With the recent launch of a new Fate/Zero
website and the impending February announcement that Fate/Zero
will be a 2011 anime series to be produced by Aniplex
(studio responsible for both anime series Shiki
and another Type-Moon film series, Kara no Kyoukai
has the potential of being among the best anime series of the year.
Those familiar with the original visual novel and franchise of Fate/Stay Night
may also be aware of its prequel series of light novels by the title of Fate/Zero
. Even if you aren't familiar with the franchise, you might recognize this infamous moment from the anime adaptation (produced not
by Aniplex, but Studio DEEN
Now a "Genius" demotivator!
Memes and terrible moments in anime aside, I actually appreciated the anime series of Fate/Stay Night
and the interesting universe it established. It was also my first glimpse on the works of Type-Moon
. Because of this series, I actively began to look out for what works might be adapted from Type-Moon
next. If it wasn't for my interest in the publisher coming out of the Fate/Stay Night
anime, I never would have known the exceptional anime film series Kara no Kyoukai
- my all-time favorite completed
(Rebuild of Evangelion may challenge this over the next few years when it concludes) anime film series. Kara no Kyoukai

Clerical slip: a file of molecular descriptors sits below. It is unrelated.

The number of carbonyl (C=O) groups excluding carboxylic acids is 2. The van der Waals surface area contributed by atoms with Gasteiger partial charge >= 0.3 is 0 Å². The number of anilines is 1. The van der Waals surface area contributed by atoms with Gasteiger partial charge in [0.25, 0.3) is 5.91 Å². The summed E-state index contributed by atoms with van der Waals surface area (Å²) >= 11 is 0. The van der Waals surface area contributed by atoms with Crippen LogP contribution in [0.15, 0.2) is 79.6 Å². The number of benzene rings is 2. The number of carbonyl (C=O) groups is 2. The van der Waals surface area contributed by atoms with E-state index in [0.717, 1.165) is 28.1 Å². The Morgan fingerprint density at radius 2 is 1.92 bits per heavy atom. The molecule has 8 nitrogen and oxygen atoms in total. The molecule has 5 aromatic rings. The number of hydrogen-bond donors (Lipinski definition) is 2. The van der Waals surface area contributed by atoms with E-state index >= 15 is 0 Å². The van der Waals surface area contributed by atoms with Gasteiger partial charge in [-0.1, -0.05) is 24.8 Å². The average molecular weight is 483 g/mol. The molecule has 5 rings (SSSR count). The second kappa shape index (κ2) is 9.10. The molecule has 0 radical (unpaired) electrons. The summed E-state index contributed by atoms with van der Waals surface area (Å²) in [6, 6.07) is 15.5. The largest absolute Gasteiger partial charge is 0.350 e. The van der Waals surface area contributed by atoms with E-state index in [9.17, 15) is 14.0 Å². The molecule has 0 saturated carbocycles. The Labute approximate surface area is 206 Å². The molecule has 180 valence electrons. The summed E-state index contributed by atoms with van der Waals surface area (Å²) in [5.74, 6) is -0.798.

is, essentially, a series of seven feature-length supernatural, psychological thrillers following the story of Shiki Ryougi,
a teenager gifted with the ability of visualizing every living thing's mortality in the form of lines. By cutting those lines, she able to instantly kill any living thing. While most of the film series follows her work in assisting an agency tied with maintaining the balance of magic's delicate existence by investigating unusual, supernatural occurrences, there are some very profound conflicts in these cases and even underlying the core of this series of films. As I've said, this film was done by Aniplex
and is among my favorite profound anime series of all time.
Her talent is known as the "Mystic Eyes of Death Perception." Those familiar with another Type-Moon franchise, Tsukihime, may not be surprised to find that Kara no Kyoukai exists in a unvierse parallel to that of Tsukihime.
Because of how much I loved Kara no Kyoukai
and the fact that Aniplex
will also be responsible for producing the Fate/Zero
anime, I have high expectations.
If you're getting turned off that this risks being another Fate/Stay Night
, I'll present a little background that may dismiss your low expectations: this prequel follows the story of Kiritsugu Emiya
, who much unlike his son Shirou
, doesn't mind adopting questionably underhanded strategies such as taking advantage of technology to exploit the weaknesses of competing magicians. Kiritsugu lacks the idealism of Shirou and doesn't mind being a coldblooded killer to achieve his ultimate end of defending humanity.
He has the potential of being a refreshing, anti-hero of a protagonist, something I haven't seen in an anime of this sort for a while. Aniplex
has done an awesome job with developing morally ambiguous characters (once again, I cannot praise Kara no Kyoukai
enough, here) and I expect Kiritsugu to be one my favorite anime protagonists for the upcoming year. Not to mention, I am also excited in seeing more of Saber
I am definitely looking forward to the upcoming Fate/Zero
anime series. Are you?